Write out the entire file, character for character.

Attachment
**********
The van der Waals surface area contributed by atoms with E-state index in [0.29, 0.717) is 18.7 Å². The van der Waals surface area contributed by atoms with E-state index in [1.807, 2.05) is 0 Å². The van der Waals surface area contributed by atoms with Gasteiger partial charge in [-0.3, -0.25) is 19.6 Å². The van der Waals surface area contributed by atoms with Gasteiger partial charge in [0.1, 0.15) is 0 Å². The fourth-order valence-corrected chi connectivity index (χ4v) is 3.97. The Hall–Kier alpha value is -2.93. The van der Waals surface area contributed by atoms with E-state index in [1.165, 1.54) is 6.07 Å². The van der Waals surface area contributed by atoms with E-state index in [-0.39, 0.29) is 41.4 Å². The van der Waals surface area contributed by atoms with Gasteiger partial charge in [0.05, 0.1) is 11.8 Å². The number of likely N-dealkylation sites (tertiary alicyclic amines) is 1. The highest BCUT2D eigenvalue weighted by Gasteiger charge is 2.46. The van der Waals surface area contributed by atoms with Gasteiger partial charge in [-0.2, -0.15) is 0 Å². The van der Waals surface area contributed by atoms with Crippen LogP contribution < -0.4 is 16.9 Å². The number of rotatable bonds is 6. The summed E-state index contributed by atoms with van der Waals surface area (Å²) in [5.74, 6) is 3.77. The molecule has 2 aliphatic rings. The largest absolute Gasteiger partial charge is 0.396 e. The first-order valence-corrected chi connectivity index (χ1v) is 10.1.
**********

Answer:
The van der Waals surface area contributed by atoms with E-state index in [0.29, 0.717) is 18.7 Å². The van der Waals surface area contributed by atoms with E-state index in [1.807, 2.05) is 0 Å². The van der Waals surface area contributed by atoms with Gasteiger partial charge in [-0.3, -0.25) is 19.6 Å². The van der Waals surface area contributed by atoms with Gasteiger partial charge in [0.1, 0.15) is 0 Å². The fourth-order valence-corrected chi connectivity index (χ4v) is 3.97. The Hall–Kier alpha value is -2.93. The van der Waals surface area contributed by atoms with E-state index in [1.165, 1.54) is 6.07 Å². The van der Waals surface area contributed by atoms with E-state index in [-0.39, 0.29) is 41.4 Å². The van der Waals surface area contributed by atoms with Gasteiger partial charge in [0.05, 0.1) is 11.8 Å². The number of likely N-dealkylation sites (tertiary alicyclic amines) is 1. The highest BCUT2D eigenvalue weighted by Gasteiger charge is 2.46. The van der Waals surface area contributed by atoms with Gasteiger partial charge in [-0.2, -0.15) is 0 Å². The van der Waals surface area contributed by atoms with Crippen LogP contribution < -0.4 is 16.9 Å². The number of rotatable bonds is 6. The summed E-state index contributed by atoms with van der Waals surface area (Å²) in [5.74, 6) is 3.77. The molecule has 2 aliphatic rings. The largest absolute Gasteiger partial charge is 0.396 e. The first-order valence-corrected chi connectivity index (χ1v) is 10.1.